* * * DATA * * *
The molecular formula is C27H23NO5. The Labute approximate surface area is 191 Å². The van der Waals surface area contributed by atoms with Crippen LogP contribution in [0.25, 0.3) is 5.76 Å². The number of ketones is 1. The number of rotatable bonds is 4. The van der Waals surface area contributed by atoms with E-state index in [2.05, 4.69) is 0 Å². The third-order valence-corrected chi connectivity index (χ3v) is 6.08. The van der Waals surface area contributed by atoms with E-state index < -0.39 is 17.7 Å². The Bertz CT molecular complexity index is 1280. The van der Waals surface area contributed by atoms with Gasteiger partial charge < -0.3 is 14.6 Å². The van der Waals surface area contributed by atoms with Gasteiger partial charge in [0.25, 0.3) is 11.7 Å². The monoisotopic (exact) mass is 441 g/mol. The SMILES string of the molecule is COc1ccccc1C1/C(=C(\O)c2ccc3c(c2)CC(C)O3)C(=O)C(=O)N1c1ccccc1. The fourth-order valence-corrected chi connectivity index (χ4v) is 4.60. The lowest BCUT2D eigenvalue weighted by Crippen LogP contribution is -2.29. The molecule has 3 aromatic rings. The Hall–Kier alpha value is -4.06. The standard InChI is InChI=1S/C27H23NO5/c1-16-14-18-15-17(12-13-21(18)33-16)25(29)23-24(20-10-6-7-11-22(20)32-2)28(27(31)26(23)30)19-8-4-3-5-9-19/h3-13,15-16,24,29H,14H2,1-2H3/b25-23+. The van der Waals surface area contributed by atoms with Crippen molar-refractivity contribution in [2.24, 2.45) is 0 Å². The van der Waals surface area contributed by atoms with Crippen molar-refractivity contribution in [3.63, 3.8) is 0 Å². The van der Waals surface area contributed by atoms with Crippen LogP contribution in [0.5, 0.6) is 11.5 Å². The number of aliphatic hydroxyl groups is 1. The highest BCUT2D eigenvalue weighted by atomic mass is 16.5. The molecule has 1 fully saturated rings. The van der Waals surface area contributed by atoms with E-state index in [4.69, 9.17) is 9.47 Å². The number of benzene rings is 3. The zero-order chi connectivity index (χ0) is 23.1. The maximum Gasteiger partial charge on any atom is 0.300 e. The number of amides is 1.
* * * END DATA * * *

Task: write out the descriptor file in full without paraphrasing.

The molecular formula is C27H23NO5. The Labute approximate surface area is 191 Å². The van der Waals surface area contributed by atoms with Crippen LogP contribution in [0.25, 0.3) is 5.76 Å². The number of ketones is 1. The number of rotatable bonds is 4. The van der Waals surface area contributed by atoms with E-state index in [2.05, 4.69) is 0 Å². The third-order valence-corrected chi connectivity index (χ3v) is 6.08. The van der Waals surface area contributed by atoms with E-state index < -0.39 is 17.7 Å². The Bertz CT molecular complexity index is 1280. The van der Waals surface area contributed by atoms with Gasteiger partial charge < -0.3 is 14.6 Å². The van der Waals surface area contributed by atoms with Gasteiger partial charge in [0.25, 0.3) is 11.7 Å². The monoisotopic (exact) mass is 441 g/mol. The SMILES string of the molecule is COc1ccccc1C1/C(=C(\O)c2ccc3c(c2)CC(C)O3)C(=O)C(=O)N1c1ccccc1. The fourth-order valence-corrected chi connectivity index (χ4v) is 4.60. The lowest BCUT2D eigenvalue weighted by Crippen LogP contribution is -2.29. The molecule has 3 aromatic rings. The Hall–Kier alpha value is -4.06. The standard InChI is InChI=1S/C27H23NO5/c1-16-14-18-15-17(12-13-21(18)33-16)25(29)23-24(20-10-6-7-11-22(20)32-2)28(27(31)26(23)30)19-8-4-3-5-9-19/h3-13,15-16,24,29H,14H2,1-2H3/b25-23+. The van der Waals surface area contributed by atoms with Crippen molar-refractivity contribution in [2.24, 2.45) is 0 Å². The van der Waals surface area contributed by atoms with Crippen molar-refractivity contribution in [3.63, 3.8) is 0 Å². The van der Waals surface area contributed by atoms with Crippen LogP contribution in [0.5, 0.6) is 11.5 Å². The number of aliphatic hydroxyl groups is 1. The highest BCUT2D eigenvalue weighted by atomic mass is 16.5. The molecule has 1 fully saturated rings. The van der Waals surface area contributed by atoms with E-state index in [4.69, 9.17) is 9.47 Å². The number of benzene rings is 3. The zero-order chi connectivity index (χ0) is 23.1. The maximum Gasteiger partial charge on any atom is 0.300 e. The number of amides is 1.